How peer education can help us to keep safe and well as we play online.
It probably comes as no surprise to hear that the internet is our favourite beat. In 2012, the most common way men reported meeting their male sex partners was by using dating websites and mobile apps such as Grindr. The popularity of internet-based cruising locations has far surpassed clubs and saunas in the last 10 years, as more men exchange dance-floors and steam-rooms for touchscreens.
Many would agree that we are in the midst of a sexual revolution brought on by the ease, speed and availability of social networking technology. Experiences of this revolution are often explored by gay men in our free time: we blog about that amazing Manhunt date, we send screen-captures of witty or disturbing chat-room conversations, or recommend PEP when friends confide in us about a random hook-up and we think they may be exposed. The importance of this kind of peer education should not be underestimated. By sharing our personal stories we can teach other about finding pleasure while avoiding risk. We can learn about HIV stigma and discrimination, or even the importance of getting tested for STIs.
We gay guys have more knowledge and resources available to navigate the online frontier than we are often given credit for. As the gay mobile app industry expands because of our endorsement of it, we evolve to communicate in new and dynamic ways. We were brave enough to consult online media for sexual health lessons when schools would not provide these for us. We are strong enough to reach out to each other, to encourage each other to take action to end HIV. By simply looking after one another and spreading the word, we can mobilise our communities to adopt and sustain safe sex practices, to test regularly, treat early and foster tolerance for the sexual interests and tastes of others when we go online to play. This kind of sexual health promotion may be as informal as a chat to someone we meet on Hornet or Jack’d, or as structured as a workshop with guided content about online etiquette and how to keep well when hooking up.
As sexual health peer educators, it’s vital for us to understand how virtual technologies impact on the sexual decision making of younger guys who are much more likely to engage in online social media more often. Because spikes in HIV transmission in NSW have notably risen within the 20-29 year old age category over the last two years, some might be tempted to search for an easy, single cause, finding it in the risk factors associated with young gay men’s use of the internet to arrange casual sex. It may stand to reason that the potential for risky behaviour increases when more people are more sexually active more of the time. However it would be remiss to blame hookup sites for higher transmission rates, since there are a variety of contextual influences determining whether guys choose to have sex safely or not.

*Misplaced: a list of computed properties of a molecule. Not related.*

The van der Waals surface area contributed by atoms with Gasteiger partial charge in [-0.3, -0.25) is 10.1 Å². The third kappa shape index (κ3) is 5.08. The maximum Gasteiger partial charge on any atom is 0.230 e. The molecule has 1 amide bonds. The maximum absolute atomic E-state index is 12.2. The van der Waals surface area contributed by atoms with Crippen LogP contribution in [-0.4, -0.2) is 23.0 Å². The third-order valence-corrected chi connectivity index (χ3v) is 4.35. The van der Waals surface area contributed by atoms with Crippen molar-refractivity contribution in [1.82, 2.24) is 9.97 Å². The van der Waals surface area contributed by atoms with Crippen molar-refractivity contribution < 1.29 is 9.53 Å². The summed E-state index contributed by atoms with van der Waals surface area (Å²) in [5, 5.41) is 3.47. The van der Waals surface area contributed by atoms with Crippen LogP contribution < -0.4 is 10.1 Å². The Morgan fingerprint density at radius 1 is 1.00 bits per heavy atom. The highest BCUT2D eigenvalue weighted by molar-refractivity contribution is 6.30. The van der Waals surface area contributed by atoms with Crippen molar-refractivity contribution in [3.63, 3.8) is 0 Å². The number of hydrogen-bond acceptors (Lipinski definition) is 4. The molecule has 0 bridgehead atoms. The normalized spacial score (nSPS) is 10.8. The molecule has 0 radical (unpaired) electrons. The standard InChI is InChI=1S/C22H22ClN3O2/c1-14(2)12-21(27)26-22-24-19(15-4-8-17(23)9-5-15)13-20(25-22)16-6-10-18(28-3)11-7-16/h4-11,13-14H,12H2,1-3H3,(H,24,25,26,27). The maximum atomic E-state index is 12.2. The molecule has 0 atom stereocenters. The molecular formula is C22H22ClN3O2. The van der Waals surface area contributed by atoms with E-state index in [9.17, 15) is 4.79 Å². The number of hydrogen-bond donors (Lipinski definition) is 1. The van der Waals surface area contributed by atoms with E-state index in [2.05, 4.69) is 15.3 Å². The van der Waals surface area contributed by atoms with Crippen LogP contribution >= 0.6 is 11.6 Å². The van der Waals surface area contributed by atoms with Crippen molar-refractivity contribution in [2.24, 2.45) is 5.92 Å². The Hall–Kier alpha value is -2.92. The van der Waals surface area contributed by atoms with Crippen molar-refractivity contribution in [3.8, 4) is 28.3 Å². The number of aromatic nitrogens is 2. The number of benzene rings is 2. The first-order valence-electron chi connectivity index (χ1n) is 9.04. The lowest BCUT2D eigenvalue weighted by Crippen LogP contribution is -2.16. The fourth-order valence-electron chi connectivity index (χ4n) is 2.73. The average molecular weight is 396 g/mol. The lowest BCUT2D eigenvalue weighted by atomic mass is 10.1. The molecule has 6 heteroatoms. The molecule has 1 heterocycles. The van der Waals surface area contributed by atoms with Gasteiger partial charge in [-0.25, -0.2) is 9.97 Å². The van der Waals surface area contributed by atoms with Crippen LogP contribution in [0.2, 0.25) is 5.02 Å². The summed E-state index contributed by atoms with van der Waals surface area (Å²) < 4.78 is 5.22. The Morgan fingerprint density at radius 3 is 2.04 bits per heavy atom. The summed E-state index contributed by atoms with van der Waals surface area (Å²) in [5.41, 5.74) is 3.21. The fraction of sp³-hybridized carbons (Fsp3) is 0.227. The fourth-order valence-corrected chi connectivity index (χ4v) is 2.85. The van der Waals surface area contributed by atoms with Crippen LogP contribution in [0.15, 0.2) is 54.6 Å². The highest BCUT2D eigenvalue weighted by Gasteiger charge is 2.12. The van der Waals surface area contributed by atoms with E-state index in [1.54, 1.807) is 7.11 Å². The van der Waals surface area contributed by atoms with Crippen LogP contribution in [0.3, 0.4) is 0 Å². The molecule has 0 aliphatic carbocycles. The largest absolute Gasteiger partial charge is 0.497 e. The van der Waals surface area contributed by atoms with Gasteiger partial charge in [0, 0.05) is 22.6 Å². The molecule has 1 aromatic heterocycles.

Of note has been the appearance and popularity of websites designed to facilitate the occurrence of bareback (no condom) anal sex. Not everyone who uses these may be aware of the level of risk they are partaking in, or may be complacent. While certain barebacking websites allow opportunities for users to establish their own terms and conditions for the type of sex they are willing to engage in, therefore allowing for the ‘management’ of risk factors, the range of strategies someone could employ to do this instead of using a condom every time should not be seen as substitutions for safe, protected sex. ‘Risk reduction strategies’ such as serosorting, strategic positioning and withdrawal tactics can reduce the risk of transmission, but they do not eliminate it. For this reason they should not be regarded as preventive solutions. The younger men who access barebacking websites with intention to use risk reduction strategies must be informed and reminded of the possible consequences for their health so that the individual decisions they make are backed up with a high degree of knowledge and understanding. For many of these young guys, there may not already be a standard mode of safe-sex practice in their sex lives. It’s important that less experienced young people form safe-sex attitudes and habits from the beginning of their sex lives and continue to apply safe-sex principles throughout the years.
We must also give due consideration to People Living With HIV who are subject to discouraging messages such as ‘clean/neg4neg only’ that have unfortunately become a cultural norm in many online spaces. If our goal is the creation and maintenance of safe, healthy and inclusive online environments, then we must challenge discrimination and exclusion by promoting ways to be more sensitive to the physical and emotional needs of everyone who uses the internet to get off.
Has Grindr changed the HIV prevention and broader sexual health game? No, but the growing use of mobile apps has intensified our need for education and safe sex responses. Getting it Online is a new free and confidential workshop for gay and bisexual guys, 18-26 years old, run by ACON’s Young Gay Men’s Project. By joining one of our groups you can discuss and learn about online health and wellbeing as you hookup. Some of the main topics covered in the workshop are:
- Our beliefs and attitudes towards internet dating.
- HIV information, including advice about your testing options.
- Online safety, including the risks of barebacking.
- Online communication strategies.
- The online experiences of people living with HIV.
- Online sexual discrimination, including racial exclusion.
- Cyber bullying.
For more information, email: email@example.com
*Data taken from NSW Gay Periodic Survey Report 2012, Centre for Social Research in Health and the Kirby Institute in collaboration with ACON and Positive Life NSW.